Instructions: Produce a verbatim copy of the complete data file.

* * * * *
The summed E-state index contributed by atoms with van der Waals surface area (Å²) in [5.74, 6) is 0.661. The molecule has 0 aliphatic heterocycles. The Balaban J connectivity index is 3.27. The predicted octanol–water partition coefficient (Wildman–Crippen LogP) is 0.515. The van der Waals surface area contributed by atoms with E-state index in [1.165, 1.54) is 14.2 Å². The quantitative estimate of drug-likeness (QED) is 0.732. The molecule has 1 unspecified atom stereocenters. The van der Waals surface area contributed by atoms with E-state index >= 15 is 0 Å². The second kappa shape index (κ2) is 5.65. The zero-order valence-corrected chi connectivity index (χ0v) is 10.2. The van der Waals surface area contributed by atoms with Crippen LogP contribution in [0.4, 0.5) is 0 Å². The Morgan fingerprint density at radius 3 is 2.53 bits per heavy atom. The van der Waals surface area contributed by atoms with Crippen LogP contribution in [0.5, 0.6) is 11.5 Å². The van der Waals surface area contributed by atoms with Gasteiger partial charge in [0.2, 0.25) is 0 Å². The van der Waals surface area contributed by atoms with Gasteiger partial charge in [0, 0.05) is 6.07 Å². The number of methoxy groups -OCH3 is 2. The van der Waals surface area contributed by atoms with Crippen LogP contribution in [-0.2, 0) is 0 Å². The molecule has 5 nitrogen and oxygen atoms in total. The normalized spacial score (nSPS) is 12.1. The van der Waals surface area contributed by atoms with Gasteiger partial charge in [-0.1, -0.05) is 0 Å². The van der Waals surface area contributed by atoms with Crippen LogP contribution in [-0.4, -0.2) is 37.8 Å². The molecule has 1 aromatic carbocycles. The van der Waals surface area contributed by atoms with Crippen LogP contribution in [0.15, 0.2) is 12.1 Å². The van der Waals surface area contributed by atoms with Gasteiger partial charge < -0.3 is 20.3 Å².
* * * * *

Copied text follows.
The summed E-state index contributed by atoms with van der Waals surface area (Å²) in [5.74, 6) is 0.661. The molecule has 0 aliphatic heterocycles. The Balaban J connectivity index is 3.27. The predicted octanol–water partition coefficient (Wildman–Crippen LogP) is 0.515. The van der Waals surface area contributed by atoms with E-state index in [1.165, 1.54) is 14.2 Å². The quantitative estimate of drug-likeness (QED) is 0.732. The molecule has 1 unspecified atom stereocenters. The van der Waals surface area contributed by atoms with E-state index >= 15 is 0 Å². The second kappa shape index (κ2) is 5.65. The zero-order valence-corrected chi connectivity index (χ0v) is 10.2. The van der Waals surface area contributed by atoms with Crippen LogP contribution in [0.4, 0.5) is 0 Å². The Morgan fingerprint density at radius 3 is 2.53 bits per heavy atom. The van der Waals surface area contributed by atoms with Crippen LogP contribution in [0.5, 0.6) is 11.5 Å². The van der Waals surface area contributed by atoms with Gasteiger partial charge in [0.2, 0.25) is 0 Å². The van der Waals surface area contributed by atoms with Gasteiger partial charge in [0, 0.05) is 6.07 Å². The number of methoxy groups -OCH3 is 2. The van der Waals surface area contributed by atoms with Crippen LogP contribution in [-0.2, 0) is 0 Å². The molecule has 5 nitrogen and oxygen atoms in total. The normalized spacial score (nSPS) is 12.1. The van der Waals surface area contributed by atoms with Gasteiger partial charge in [-0.1, -0.05) is 0 Å². The van der Waals surface area contributed by atoms with Crippen LogP contribution in [-0.4, -0.2) is 37.8 Å². The molecule has 1 aromatic carbocycles. The van der Waals surface area contributed by atoms with Crippen LogP contribution in [0.15, 0.2) is 12.1 Å². The van der Waals surface area contributed by atoms with Gasteiger partial charge < -0.3 is 20.3 Å².